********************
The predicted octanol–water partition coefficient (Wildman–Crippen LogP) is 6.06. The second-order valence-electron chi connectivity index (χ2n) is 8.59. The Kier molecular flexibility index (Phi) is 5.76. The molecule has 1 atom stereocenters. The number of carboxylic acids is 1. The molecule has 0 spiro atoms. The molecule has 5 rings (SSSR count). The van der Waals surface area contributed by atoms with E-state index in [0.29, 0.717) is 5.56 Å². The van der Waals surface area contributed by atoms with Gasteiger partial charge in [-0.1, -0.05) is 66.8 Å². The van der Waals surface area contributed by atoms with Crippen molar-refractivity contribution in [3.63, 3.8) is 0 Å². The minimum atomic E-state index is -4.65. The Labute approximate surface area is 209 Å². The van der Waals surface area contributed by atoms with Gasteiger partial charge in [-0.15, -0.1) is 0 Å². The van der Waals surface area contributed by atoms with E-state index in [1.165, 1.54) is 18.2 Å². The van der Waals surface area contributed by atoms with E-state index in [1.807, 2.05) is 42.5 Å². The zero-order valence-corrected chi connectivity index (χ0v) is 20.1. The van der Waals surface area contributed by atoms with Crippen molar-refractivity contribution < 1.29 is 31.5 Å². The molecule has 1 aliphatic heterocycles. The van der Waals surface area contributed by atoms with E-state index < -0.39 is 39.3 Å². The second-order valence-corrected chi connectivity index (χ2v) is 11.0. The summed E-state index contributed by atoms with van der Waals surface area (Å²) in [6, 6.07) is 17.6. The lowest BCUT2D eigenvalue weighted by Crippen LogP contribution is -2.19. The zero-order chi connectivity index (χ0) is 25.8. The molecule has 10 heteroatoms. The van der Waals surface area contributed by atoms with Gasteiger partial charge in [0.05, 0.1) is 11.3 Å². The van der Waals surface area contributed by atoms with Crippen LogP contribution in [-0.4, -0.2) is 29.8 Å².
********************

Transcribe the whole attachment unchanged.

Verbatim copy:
The predicted octanol–water partition coefficient (Wildman–Crippen LogP) is 6.06. The second-order valence-electron chi connectivity index (χ2n) is 8.59. The Kier molecular flexibility index (Phi) is 5.76. The molecule has 1 atom stereocenters. The number of carboxylic acids is 1. The molecule has 0 spiro atoms. The molecule has 5 rings (SSSR count). The van der Waals surface area contributed by atoms with E-state index in [0.29, 0.717) is 5.56 Å². The van der Waals surface area contributed by atoms with Gasteiger partial charge in [-0.1, -0.05) is 66.8 Å². The van der Waals surface area contributed by atoms with Crippen molar-refractivity contribution in [3.63, 3.8) is 0 Å². The minimum atomic E-state index is -4.65. The Labute approximate surface area is 209 Å². The van der Waals surface area contributed by atoms with Gasteiger partial charge in [-0.15, -0.1) is 0 Å². The van der Waals surface area contributed by atoms with E-state index in [1.165, 1.54) is 18.2 Å². The van der Waals surface area contributed by atoms with E-state index in [1.807, 2.05) is 42.5 Å². The zero-order valence-corrected chi connectivity index (χ0v) is 20.1. The van der Waals surface area contributed by atoms with Crippen molar-refractivity contribution < 1.29 is 31.5 Å². The molecule has 1 aliphatic heterocycles. The van der Waals surface area contributed by atoms with E-state index < -0.39 is 39.3 Å². The second-order valence-corrected chi connectivity index (χ2v) is 11.0. The summed E-state index contributed by atoms with van der Waals surface area (Å²) in [6, 6.07) is 17.6. The lowest BCUT2D eigenvalue weighted by Crippen LogP contribution is -2.19. The zero-order chi connectivity index (χ0) is 25.8. The molecule has 10 heteroatoms. The van der Waals surface area contributed by atoms with Gasteiger partial charge in [0.05, 0.1) is 11.3 Å². The van der Waals surface area contributed by atoms with Crippen LogP contribution in [-0.4, -0.2) is 29.8 Å².